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The municipality of San Juan is divided into 18 barrios, 16 of which fall within the former (until 1951) municipality of Rio Piedras. Eight of the barrios are further divided into subbarrios,[1] and they include the two barrios that originally composed the municipality of San Juan (namely, San Juan Antiguo and Santurce):[2][3][4]

Contents

Former municipality of Río PiedrasEdit

  • Caimito
  • Cupey (formerly two barrios: Cupey Alto and Cupey Bajo)
  • El Cinco
  • Gobernador Piñero
  • Hato Rey Central
Hato Rey Central is divided into four subbarrios:
  • Ciudad Nueva
  • Floral Park
  • Las Monjas
  • Quintana
  • Hato Rey Norte
Hato Rey Norte is divided into four subbarrios:
  • Hato Rey Sur
Hato Rey Sur is divided into four subbarrios:
  • Monacillo
  • Monacillo Urbano
  • Oriente
Oriente is divided into three subbarrios:
  • Borínquen
  • López Sicardó
  • San José
  • Río Piedras Pueblo
Río Piedras Pueblo is divided into six subbarrios:
  • Quebrada Arenas
  • Sabana Llana Norte
  • Sabana Llana Sur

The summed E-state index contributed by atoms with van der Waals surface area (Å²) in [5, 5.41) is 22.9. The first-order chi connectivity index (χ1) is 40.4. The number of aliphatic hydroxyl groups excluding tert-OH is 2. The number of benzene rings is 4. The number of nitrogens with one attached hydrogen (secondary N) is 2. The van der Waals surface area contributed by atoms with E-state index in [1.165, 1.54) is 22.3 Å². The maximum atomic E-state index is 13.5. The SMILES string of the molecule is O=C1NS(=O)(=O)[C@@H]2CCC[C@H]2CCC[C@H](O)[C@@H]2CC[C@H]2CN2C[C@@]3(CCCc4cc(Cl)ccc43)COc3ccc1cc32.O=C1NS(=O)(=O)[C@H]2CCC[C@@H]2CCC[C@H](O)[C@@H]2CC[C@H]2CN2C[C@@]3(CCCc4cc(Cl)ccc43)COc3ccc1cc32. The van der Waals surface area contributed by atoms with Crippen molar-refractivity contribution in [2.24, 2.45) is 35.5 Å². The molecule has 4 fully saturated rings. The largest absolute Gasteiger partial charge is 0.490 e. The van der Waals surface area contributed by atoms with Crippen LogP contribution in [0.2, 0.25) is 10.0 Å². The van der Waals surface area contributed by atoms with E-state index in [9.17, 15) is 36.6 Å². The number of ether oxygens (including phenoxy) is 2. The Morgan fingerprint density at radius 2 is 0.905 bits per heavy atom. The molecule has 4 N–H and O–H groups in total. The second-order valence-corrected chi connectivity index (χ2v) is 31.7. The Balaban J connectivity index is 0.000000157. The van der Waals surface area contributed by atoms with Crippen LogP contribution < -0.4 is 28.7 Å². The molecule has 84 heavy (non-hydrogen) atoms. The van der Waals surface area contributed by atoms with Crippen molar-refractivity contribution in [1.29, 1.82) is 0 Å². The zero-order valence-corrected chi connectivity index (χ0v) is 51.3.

• Tortugo
  • Universidad
Universidad is divided in four subbarrios:

Former municipality of San Juan (until 1951)Edit

San Juan Antiguo is divided into seven subbarrios:
Santurce is divided into 40 subbarrios:

Collective terms (former “barrios”)Edit

  • Sabana Llana is a former “barrio” of Río Piedras (current barrios of Sabana Llana Norte and Sabana Llana Sur, see above)
  • Monacillos is a former “barrio” of Río Piedras (current barrios of Monacillo and Monacillo Urbano, see above)
  • Hato Rey is a former “barrio” of Río Piedras (current barrios of Hato Rey Central, Hato Rey Norte, Hato Rey Sur, see above)

ReferencesEdit

  1. ^ "US Census definition of "subbarrio"". factfinder.com. US Census. Retrieved 5 January 2019.
  2. ^ G. David Garson; Robert S. Biggs; Robert S.. Biggs (11 June 1992). Analytic Mapping and Geographic Databases. SAGE. pp. 10–. ISBN 978-0-8039-4752-8. Retrieved 25 December 2018.
  3. ^ Puerto Rico:2010:population and housing unit counts.pdf (PDF). U.S. Dept. of Commerce, Economics and Statistics Administration, U.S. Census Bureau. 2010.
  4. ^ Gwillim Law (20 May 2015). Administrative Subdivisions of Countries: A Comprehensive World Reference, 1900 through 1998. McFarland. p. 300. ISBN 978-1-4766-0447-3. Retrieved 25 December 2018.